I’d been wanting to read Catfish and Mandala: A Vietnamese Odyssey for several years now, so when I saw a used copy in a Kathmandu bookstore, I immediately snatched it up. I have not found many pieces of travel literature that focus on Vietnam and lately I’ve been especially interested in learning and reading about the Vietnam War, the country’s particular brand of communism and the economic changes that are rapidly taking place from Hanoi to Ho Chi Minh City.
Catfish and Mandala by Andrew X. Pham served as a spectacular base and jumping off point for further research and learning about the Vietnam War. This book was the perfect place to begin my quest to truly understand this time period in Vietnam. Catfish and Mandala is Pham’s story about his deeply personal journey from his home California back to his birthplace in Vietnam. Pham was a child of the Vietnam War and his parents fled the country when he was around 6 years old. With a bicycle and a vague idea that returning to Vietnam after several decades as an immigrant in the United States would clear up some of the conflict that the uprooting created within his family, Pham departs from California with very little money and very few plans, expect that he wanted to bike ride from Saigon to Hanoi and visit his birthplace in between.
When I began Catfish and Mandala I thought the majority of the book would be dedicated to Pham’s actual bicycle journey in Vietnam. In reality, while the trip makes up a central role in the plot, the real meat of the book intertwines Pham’s troubled recent family history, told from both his point of view and from the point of view of his parents, who sacrificed a great deal for their children to get them safely out of Vietnam to a new life in America.
Catfish and Mandala is an important read for several reasons. First, it offers a very personal back story about the Vietnam War that I feel, especially as an American, I have heard very little about. I think it is important to understand wars and conflict on a larger scale, but to truly get a sense of what was going on in the country at that time, one must understand what was happening on a micro level, with specific people and individual family units. I had a similar feeling about First They Killed My Father by Loung Ung, which is about the Khmer Rouge genocide in the mid to late 70s.
The second reason I think this is am important read, especially for Americans, is that it wonderfully illustrates the trials and tribulations of immigrants in the United States. Through Pham’s storytelling, we come to understand the economic and emotional strains that immigrant families experience in the United States. The reality for the Phams is, as often seems to be, quite different from what they dream America would be like while in Vietnam. This is often a sentiment I cannot really explain accurately when speaking with Nepalis who view the U.S. as some sort of bastion of hope and perfection, somewhere that if they can possibly move to, will be the solution to all their problems. In reality, many Nepalis and other immigrants who end up in the U.S. after much dreaming, work low-paying, low-skill jobs that many Americans do not want to do themselves. They are also isolated from their family and the tight-knit support system of their home country (for a further look into this issue, The Inheritance of Loss by Kiran Desai is a great read). While many of the issues I hear about regarding immigrants to the U.S. deal with people who come illegally from Mexico, I think it would behoove Americans to read Catfish and Mandala to get a deeper understanding about the realities of an immigrant family in U.S.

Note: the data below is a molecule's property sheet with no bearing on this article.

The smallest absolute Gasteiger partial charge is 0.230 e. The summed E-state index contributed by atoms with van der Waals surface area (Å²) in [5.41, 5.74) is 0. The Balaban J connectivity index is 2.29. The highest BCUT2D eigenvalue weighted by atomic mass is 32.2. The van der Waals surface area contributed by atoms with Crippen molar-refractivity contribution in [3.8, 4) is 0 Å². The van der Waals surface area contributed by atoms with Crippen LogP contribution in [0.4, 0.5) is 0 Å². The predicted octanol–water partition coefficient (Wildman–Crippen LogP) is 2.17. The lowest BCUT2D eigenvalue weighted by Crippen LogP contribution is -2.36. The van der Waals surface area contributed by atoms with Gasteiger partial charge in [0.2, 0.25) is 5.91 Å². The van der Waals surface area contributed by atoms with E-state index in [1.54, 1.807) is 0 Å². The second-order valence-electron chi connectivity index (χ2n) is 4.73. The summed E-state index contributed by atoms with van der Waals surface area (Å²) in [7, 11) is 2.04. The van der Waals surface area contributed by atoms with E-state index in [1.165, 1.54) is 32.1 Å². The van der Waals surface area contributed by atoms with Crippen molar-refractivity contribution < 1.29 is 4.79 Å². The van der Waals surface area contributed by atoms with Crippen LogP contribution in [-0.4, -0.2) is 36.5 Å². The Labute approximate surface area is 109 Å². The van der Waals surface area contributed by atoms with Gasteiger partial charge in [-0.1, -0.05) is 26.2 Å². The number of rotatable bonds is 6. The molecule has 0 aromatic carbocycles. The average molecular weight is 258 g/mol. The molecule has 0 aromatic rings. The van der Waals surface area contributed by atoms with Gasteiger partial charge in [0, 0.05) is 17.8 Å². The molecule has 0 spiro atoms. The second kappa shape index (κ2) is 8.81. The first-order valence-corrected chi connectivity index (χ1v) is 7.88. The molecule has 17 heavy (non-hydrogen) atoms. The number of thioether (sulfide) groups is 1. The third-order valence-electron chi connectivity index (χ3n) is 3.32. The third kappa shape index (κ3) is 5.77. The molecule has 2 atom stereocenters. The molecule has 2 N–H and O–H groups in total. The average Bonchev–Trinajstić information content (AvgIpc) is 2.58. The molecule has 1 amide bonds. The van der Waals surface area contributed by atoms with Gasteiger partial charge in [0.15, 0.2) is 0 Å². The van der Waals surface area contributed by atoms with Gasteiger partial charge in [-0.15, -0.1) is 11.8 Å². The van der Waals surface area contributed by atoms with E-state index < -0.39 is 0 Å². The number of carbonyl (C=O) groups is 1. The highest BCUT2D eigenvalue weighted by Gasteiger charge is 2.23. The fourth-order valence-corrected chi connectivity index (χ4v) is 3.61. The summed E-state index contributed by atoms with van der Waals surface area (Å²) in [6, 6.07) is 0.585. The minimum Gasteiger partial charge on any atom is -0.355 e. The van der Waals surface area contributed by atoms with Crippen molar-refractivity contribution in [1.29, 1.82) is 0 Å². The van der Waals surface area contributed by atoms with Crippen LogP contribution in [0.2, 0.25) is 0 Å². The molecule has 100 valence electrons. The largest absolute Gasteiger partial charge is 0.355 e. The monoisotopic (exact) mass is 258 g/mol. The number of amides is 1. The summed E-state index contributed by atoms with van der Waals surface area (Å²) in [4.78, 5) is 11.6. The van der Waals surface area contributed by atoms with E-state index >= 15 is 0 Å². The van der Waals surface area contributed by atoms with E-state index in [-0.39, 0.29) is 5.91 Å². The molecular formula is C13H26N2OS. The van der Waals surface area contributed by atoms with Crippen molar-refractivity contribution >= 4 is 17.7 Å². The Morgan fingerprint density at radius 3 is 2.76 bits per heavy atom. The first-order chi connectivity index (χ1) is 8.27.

I highly recommend Catfish and Mandala for those interested in both a broad and a personal history of the Vietnam War years. Pham’s words are carefully crafted and his story is poignant. This is an important book that puts into perspective recent Vietnamese history, as well as challenges faced by immigrant families in the U.S. Pham’s epic bicycle journey through Vietnam, of course, adds great adventure and texture to the book, which in the end, weaves together history, travel narrative and family lineage tales from abroad.